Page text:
5 questions that you have asked yourself about buffalo Mozzarella!
What really is Buffalo Mozzarella?
Buffalo mozzarella (Italian: mozzarella di bufala) is a semi-soft cheese traditionally prepared from buffalo milk from the Mediterranean. It is a typical dairy product made in Campania, particularly in the districts of Caserta and Salerno.
The word mozzarella comes from the Italian word mozzare, which means “to cut by hand,” “to separate from the curd,” and “to serve in individual pieces,” referring to the process of separating the curd into little balls.
It’s known as “the queen of Mediterranean cuisine,” “white gold,” or “the pearl of the table” because of its versatility and elastic texture.
Since 1993, the buffalo mozzarella sold as mozzarella di bufala campana has had the denominazione di origine controllata (DOC – “controlled designation of origin”) label. It has also been recognised as a protected designation of origin (Italian: DOP) product in the EU and the UK since 1996. It can only be made using a traditional recipe in a few localities in Campania, Lazio, Puglia, and Molise, according to the protected origin designation.
Is buffalo mozzarella the same as mozzarella?
Although conventional mozzarella is tasty, experienced cheese connoisseurs know that buffalo mozzarella (also known as mozzarella di bufala in Italian) is much better. It’s creamier, richer, and more delicious than conventional mozzarella, and it has approximately double the fat content. It’s made from the milk of water buffalo.
It’s also more expensive since it’s more difficult to find and create. Not only does Serious Eats call buffalo mozzarella “one of the most elusive cheeses on earth,” but The New York Times has also called it “expensive but worth it.” So you’re undoubtedly tempted to eat it if you see it on a menu at an Italian restaurant. And rightly so; after all, where else would you be able to sample the acidic delicacy?
What is buffalo mozzarella made of?
Fresh mozzarella is prepared in the same way regardless of the type of milk used. Mozzarella cheese isn’t matured like other cheeses, therefore it’s best consumed soon after it’s made. Pasta filata is the name given to the method of creating mozzarella. To make the curds, the milk is cultured with a whey starter containing thermophilic bacteria, then rennet is added. The curds are cooked in water or whey until they form strings and become elastic in texture (thus the name “string cheese”). To create fresh mozzarella cheese, the curds are stretched, kneaded till smooth, and then moulded into spherical balls.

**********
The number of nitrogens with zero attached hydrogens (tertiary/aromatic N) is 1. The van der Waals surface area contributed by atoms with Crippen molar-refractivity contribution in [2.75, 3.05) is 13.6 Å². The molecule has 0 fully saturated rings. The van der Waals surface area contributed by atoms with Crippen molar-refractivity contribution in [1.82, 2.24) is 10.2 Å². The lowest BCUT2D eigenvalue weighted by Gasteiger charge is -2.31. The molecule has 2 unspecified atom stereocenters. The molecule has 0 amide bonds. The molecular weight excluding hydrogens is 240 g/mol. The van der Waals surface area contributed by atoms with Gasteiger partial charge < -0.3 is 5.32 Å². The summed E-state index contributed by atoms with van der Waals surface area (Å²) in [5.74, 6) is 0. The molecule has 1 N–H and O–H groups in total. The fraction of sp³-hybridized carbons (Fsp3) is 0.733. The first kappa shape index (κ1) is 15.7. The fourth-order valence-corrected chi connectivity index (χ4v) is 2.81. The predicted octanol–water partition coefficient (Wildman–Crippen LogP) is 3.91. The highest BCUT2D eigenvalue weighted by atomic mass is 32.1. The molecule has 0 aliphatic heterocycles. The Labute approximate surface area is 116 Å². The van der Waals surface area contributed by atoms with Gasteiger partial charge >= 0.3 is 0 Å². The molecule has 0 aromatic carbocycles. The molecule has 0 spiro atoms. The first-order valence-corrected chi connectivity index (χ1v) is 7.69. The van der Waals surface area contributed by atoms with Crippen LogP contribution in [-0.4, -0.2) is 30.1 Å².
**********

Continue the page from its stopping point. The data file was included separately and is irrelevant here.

Is Buffalo Mozzarella vegetarian?
Balls, pearls, and cherries are the three forms of Mozzarella di Bufala Campana DOP. For retail and industrial/food service, all formats are offered. Non-DOP Buffalo mozzarella comes in a variety of shapes and sizes, including julienne, grated, cubes, balls, pearls, and logs. It is acceptable for vegetarians because it is made with microbiological rennet, and it is available in fresh, bulk frozen, or IQF form.
Can you freeze buffalo mozzarella?
There is no benefit to freezing mozzarella in the brine in which it was packaged. Instead, you’ll have a frozen brine block that will take longer to thaw. Draining it ahead of time will save you a lot of time afterward.
You may shred the mozzarella from frozen if you’re planning to use it melted throughout a cooked dish. While the mozzarella ball is still firm, use a coarse grate to simply shred it.
In summary, the creamy smoothness of expensive burrata or buffalo mozzarella is praised. If you freeze it, the texture will be lost, and you will have wasted the product and your money. Instead, just freeze ordinary mozzarella that will be used mostly for melting.
The classic caprese salad: Easy and delicious essential main in Italy!
Now you can prepare one of the most common Italian recipes with mozzarella di buffalo. It isn’t just tasty, it is also healthy and has a low-calorie content. The perfect option for any occasion.
To make the salad:
- 450 grams of fresh buffalo mozzarela.
- 680 grams of vine-ripened tomatoes, cored.
- 6 grams fleur de sel or fine sea salt.
- Black pepper, freshly ground.
- 8 grams of basil leaves, ripped or sliced into thin strips.
- 4 teaspoons of extra virgin olive oil.
- 1 beaten egg to glaze.
- Cut the tomatoes and cheese into thin slices. Slices are 5cm thick.
- Arrange the salad in an alternate pattern on a serving platter or individual plates, with two to three tomato slices for every piece of cheese.
- To taste, season with salt and pepper. Drizzle the oil over the top and scatter the basil leaves on top. Allow to cool before serving.